A blanket ban on political ads being aired on television and radio in the three days before a federal election could soon be scrapped.
A committee of Liberal, Labor and Greens senators has unanimously called on the Morrison government to reconsider the advertising "blackout" rule, which does not apply to print or online media.
The committee has questioned whether the ban, which was introduced in 1992, remained relevant or appropriate given changes in the media and technology industries over the past 27 years.
Its recommendation was contained in a report into various "freedom of speech" draft laws tabled late last week.
Free TV Australia argued in favour of removing the electoral advertising ban.
The industry body pointed out political parties simply shifted their advertising from television to other, unregulated digital platforms once the three-day ban kicked in.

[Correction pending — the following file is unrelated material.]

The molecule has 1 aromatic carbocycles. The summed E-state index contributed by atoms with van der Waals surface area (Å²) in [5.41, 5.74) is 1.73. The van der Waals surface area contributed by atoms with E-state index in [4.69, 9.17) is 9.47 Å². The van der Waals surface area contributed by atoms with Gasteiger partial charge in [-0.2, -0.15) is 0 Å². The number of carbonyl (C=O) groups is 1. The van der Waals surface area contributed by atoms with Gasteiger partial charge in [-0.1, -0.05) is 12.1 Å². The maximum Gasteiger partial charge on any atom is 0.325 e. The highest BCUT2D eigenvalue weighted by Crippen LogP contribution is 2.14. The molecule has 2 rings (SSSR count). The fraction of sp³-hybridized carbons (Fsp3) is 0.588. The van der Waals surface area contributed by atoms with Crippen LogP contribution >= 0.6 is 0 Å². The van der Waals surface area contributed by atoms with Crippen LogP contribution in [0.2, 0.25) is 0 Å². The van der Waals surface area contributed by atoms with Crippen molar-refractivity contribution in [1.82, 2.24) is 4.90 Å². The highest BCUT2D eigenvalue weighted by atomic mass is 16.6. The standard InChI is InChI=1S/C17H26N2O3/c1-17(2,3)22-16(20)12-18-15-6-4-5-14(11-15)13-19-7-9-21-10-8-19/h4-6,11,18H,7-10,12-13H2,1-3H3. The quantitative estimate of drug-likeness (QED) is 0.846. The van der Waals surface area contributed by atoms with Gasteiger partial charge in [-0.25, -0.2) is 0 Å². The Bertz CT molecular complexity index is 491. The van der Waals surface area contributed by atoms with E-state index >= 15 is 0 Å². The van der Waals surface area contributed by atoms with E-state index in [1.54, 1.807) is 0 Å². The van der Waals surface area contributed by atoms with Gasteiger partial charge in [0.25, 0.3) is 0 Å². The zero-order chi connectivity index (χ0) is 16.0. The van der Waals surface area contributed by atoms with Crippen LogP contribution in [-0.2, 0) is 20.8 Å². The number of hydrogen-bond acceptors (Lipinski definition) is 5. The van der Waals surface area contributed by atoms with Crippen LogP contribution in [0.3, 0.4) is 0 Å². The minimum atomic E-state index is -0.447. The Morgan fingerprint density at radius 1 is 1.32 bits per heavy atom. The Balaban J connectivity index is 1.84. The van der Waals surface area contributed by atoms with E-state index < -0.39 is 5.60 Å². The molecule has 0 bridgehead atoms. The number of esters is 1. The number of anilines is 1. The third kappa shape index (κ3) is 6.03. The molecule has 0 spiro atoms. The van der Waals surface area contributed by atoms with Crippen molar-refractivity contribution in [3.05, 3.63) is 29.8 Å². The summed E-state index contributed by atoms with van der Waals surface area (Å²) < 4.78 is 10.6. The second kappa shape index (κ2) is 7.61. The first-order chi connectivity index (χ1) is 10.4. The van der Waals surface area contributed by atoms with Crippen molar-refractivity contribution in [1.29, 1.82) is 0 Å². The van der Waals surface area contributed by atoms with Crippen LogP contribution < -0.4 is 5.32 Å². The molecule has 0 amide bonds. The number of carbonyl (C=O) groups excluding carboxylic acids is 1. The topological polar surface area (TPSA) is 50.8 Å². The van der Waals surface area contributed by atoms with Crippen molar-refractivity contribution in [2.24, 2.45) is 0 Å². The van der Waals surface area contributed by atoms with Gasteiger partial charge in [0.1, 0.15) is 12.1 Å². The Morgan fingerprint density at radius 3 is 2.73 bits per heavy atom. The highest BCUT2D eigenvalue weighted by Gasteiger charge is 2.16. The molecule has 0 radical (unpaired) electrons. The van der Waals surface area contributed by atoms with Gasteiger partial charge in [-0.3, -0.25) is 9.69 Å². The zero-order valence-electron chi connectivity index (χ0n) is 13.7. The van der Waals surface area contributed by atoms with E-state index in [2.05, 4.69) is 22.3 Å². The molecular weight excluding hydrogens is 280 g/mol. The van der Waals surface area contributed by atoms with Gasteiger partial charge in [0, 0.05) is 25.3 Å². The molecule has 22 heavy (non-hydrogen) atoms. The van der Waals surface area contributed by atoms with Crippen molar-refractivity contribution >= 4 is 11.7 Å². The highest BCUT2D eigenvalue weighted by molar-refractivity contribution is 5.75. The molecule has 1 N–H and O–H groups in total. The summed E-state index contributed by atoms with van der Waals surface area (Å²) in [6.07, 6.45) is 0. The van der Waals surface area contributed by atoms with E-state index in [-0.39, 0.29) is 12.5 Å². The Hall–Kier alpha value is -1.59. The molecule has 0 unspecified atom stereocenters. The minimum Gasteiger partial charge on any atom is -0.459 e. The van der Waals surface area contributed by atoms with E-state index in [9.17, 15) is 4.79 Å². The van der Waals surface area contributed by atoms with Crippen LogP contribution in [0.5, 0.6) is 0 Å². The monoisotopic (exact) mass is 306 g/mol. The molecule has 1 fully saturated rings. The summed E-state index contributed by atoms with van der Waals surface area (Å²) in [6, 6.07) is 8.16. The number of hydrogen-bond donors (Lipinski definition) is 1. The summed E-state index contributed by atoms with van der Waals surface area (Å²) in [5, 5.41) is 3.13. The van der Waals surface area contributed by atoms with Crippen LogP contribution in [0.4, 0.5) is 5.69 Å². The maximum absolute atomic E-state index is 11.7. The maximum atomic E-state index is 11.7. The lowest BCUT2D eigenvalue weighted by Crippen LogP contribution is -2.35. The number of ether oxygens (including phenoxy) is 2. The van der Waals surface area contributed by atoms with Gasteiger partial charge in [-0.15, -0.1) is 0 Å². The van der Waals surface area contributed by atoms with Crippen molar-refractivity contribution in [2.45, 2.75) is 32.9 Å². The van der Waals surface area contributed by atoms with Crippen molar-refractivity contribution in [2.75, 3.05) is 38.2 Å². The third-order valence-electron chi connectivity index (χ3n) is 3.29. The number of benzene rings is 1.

The Institute of Public Affairs, a right-wing think tank, said the proliferation of social media and increased uptake in early voting had rendered the restriction on radio and television obsolete.
Committee chairman Ian Macdonald agreed.
"The committee also notes the growing uptake in pre-poll voting in recent years, and considers this trend underlines the need for a review of the ongoing relevance and efficacy of the blackout rule," the Liberal senator said in the report.
However, Labor leader Bill Shorten said he did not believe the ban should be lifted.
"I think if you have a long election it doesn't hurt to give people 48 hours break (from TV election ads) before they go to the polls," he told reporters on the Gold Coast.